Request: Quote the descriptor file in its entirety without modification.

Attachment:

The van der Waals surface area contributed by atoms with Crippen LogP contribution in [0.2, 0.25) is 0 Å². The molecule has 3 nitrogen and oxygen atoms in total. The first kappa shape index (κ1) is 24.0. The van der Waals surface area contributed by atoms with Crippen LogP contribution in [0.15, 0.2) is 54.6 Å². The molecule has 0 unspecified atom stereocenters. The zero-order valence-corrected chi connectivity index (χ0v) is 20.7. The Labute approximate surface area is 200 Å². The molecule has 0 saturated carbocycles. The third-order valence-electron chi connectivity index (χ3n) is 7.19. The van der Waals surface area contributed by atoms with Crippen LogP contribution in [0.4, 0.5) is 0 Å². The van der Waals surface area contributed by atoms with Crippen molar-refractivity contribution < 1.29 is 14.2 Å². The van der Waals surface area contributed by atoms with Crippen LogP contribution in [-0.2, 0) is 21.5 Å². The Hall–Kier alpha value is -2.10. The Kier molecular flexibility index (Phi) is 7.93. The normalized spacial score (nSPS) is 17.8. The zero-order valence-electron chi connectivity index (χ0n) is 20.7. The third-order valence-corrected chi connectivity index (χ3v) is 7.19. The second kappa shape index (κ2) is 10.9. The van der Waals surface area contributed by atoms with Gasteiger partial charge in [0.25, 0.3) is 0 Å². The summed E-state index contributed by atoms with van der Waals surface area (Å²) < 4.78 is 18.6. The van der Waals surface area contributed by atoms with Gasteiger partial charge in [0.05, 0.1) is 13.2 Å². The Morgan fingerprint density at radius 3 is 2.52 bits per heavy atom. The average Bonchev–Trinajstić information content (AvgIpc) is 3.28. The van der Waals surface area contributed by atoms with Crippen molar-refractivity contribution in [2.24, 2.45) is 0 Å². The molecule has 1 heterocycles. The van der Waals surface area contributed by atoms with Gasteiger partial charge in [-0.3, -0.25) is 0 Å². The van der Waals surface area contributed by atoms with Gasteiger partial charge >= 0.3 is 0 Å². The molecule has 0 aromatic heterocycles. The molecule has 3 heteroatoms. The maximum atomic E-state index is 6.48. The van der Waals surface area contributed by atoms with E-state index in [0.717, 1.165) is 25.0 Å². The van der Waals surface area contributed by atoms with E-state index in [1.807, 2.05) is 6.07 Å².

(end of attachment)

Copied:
The van der Waals surface area contributed by atoms with Crippen LogP contribution in [0.2, 0.25) is 0 Å². The molecule has 3 nitrogen and oxygen atoms in total. The first kappa shape index (κ1) is 24.0. The van der Waals surface area contributed by atoms with Crippen LogP contribution in [0.15, 0.2) is 54.6 Å². The molecule has 0 unspecified atom stereocenters. The zero-order valence-corrected chi connectivity index (χ0v) is 20.7. The Labute approximate surface area is 200 Å². The molecule has 0 saturated carbocycles. The third-order valence-electron chi connectivity index (χ3n) is 7.19. The van der Waals surface area contributed by atoms with Crippen LogP contribution in [0.4, 0.5) is 0 Å². The van der Waals surface area contributed by atoms with Crippen molar-refractivity contribution < 1.29 is 14.2 Å². The van der Waals surface area contributed by atoms with Crippen LogP contribution in [-0.2, 0) is 21.5 Å². The Hall–Kier alpha value is -2.10. The Kier molecular flexibility index (Phi) is 7.93. The normalized spacial score (nSPS) is 17.8. The zero-order valence-electron chi connectivity index (χ0n) is 20.7. The third-order valence-corrected chi connectivity index (χ3v) is 7.19. The second kappa shape index (κ2) is 10.9. The van der Waals surface area contributed by atoms with Gasteiger partial charge in [0.25, 0.3) is 0 Å². The summed E-state index contributed by atoms with van der Waals surface area (Å²) < 4.78 is 18.6. The van der Waals surface area contributed by atoms with Gasteiger partial charge in [0.05, 0.1) is 13.2 Å². The Morgan fingerprint density at radius 3 is 2.52 bits per heavy atom. The average Bonchev–Trinajstić information content (AvgIpc) is 3.28. The van der Waals surface area contributed by atoms with Crippen molar-refractivity contribution in [2.24, 2.45) is 0 Å². The molecule has 1 heterocycles. The van der Waals surface area contributed by atoms with Gasteiger partial charge in [-0.3, -0.25) is 0 Å². The van der Waals surface area contributed by atoms with Gasteiger partial charge >= 0.3 is 0 Å². The molecule has 0 aromatic heterocycles. The molecule has 3 heteroatoms. The maximum atomic E-state index is 6.48. The van der Waals surface area contributed by atoms with E-state index in [0.717, 1.165) is 25.0 Å². The van der Waals surface area contributed by atoms with E-state index in [1.807, 2.05) is 6.07 Å².